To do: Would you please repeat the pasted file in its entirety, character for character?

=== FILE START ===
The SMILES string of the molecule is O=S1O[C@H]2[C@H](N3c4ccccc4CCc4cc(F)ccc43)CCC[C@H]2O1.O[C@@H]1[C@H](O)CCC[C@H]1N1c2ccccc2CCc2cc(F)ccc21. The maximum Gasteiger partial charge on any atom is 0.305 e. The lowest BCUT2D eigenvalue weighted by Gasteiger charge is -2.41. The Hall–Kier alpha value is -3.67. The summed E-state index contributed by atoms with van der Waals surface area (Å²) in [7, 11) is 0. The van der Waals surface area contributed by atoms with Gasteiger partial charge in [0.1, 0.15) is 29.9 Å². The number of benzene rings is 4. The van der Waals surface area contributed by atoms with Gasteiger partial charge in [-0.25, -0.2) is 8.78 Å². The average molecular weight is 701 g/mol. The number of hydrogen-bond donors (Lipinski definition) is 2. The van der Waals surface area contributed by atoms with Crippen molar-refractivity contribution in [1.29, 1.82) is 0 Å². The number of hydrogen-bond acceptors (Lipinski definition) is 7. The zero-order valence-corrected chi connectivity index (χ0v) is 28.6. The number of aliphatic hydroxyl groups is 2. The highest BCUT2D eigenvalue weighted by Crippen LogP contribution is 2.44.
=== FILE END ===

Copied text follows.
The SMILES string of the molecule is O=S1O[C@H]2[C@H](N3c4ccccc4CCc4cc(F)ccc43)CCC[C@H]2O1.O[C@@H]1[C@H](O)CCC[C@H]1N1c2ccccc2CCc2cc(F)ccc21. The maximum Gasteiger partial charge on any atom is 0.305 e. The lowest BCUT2D eigenvalue weighted by Gasteiger charge is -2.41. The Hall–Kier alpha value is -3.67. The summed E-state index contributed by atoms with van der Waals surface area (Å²) in [7, 11) is 0. The van der Waals surface area contributed by atoms with Gasteiger partial charge in [0.1, 0.15) is 29.9 Å². The number of benzene rings is 4. The van der Waals surface area contributed by atoms with Gasteiger partial charge in [-0.25, -0.2) is 8.78 Å². The average molecular weight is 701 g/mol. The number of hydrogen-bond donors (Lipinski definition) is 2. The van der Waals surface area contributed by atoms with Crippen molar-refractivity contribution in [1.29, 1.82) is 0 Å². The number of hydrogen-bond acceptors (Lipinski definition) is 7. The zero-order valence-corrected chi connectivity index (χ0v) is 28.6. The number of aliphatic hydroxyl groups is 2. The highest BCUT2D eigenvalue weighted by Crippen LogP contribution is 2.44.